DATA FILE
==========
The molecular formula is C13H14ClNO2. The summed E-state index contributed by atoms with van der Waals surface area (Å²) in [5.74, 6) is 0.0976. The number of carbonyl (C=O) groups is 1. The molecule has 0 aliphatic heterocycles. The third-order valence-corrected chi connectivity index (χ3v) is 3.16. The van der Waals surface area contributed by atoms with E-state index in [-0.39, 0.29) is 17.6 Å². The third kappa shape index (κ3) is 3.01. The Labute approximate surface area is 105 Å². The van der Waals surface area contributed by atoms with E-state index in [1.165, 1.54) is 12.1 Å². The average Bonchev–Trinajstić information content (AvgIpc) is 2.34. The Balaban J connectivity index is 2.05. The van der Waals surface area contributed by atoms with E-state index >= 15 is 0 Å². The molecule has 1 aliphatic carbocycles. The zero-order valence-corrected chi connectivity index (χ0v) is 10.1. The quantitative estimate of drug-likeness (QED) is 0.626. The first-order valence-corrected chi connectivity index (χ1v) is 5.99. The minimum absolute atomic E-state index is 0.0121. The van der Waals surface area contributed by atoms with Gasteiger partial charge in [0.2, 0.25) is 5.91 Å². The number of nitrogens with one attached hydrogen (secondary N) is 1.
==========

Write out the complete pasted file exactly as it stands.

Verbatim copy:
The molecular formula is C13H14ClNO2. The summed E-state index contributed by atoms with van der Waals surface area (Å²) in [5.74, 6) is 0.0976. The number of carbonyl (C=O) groups is 1. The molecule has 0 aliphatic heterocycles. The third-order valence-corrected chi connectivity index (χ3v) is 3.16. The van der Waals surface area contributed by atoms with E-state index in [-0.39, 0.29) is 17.6 Å². The third kappa shape index (κ3) is 3.01. The Labute approximate surface area is 105 Å². The van der Waals surface area contributed by atoms with E-state index in [1.165, 1.54) is 12.1 Å². The average Bonchev–Trinajstić information content (AvgIpc) is 2.34. The Balaban J connectivity index is 2.05. The van der Waals surface area contributed by atoms with E-state index >= 15 is 0 Å². The molecule has 1 aliphatic carbocycles. The zero-order valence-corrected chi connectivity index (χ0v) is 10.1. The quantitative estimate of drug-likeness (QED) is 0.626. The first-order valence-corrected chi connectivity index (χ1v) is 5.99. The minimum absolute atomic E-state index is 0.0121. The van der Waals surface area contributed by atoms with Gasteiger partial charge in [0.2, 0.25) is 5.91 Å². The number of nitrogens with one attached hydrogen (secondary N) is 1.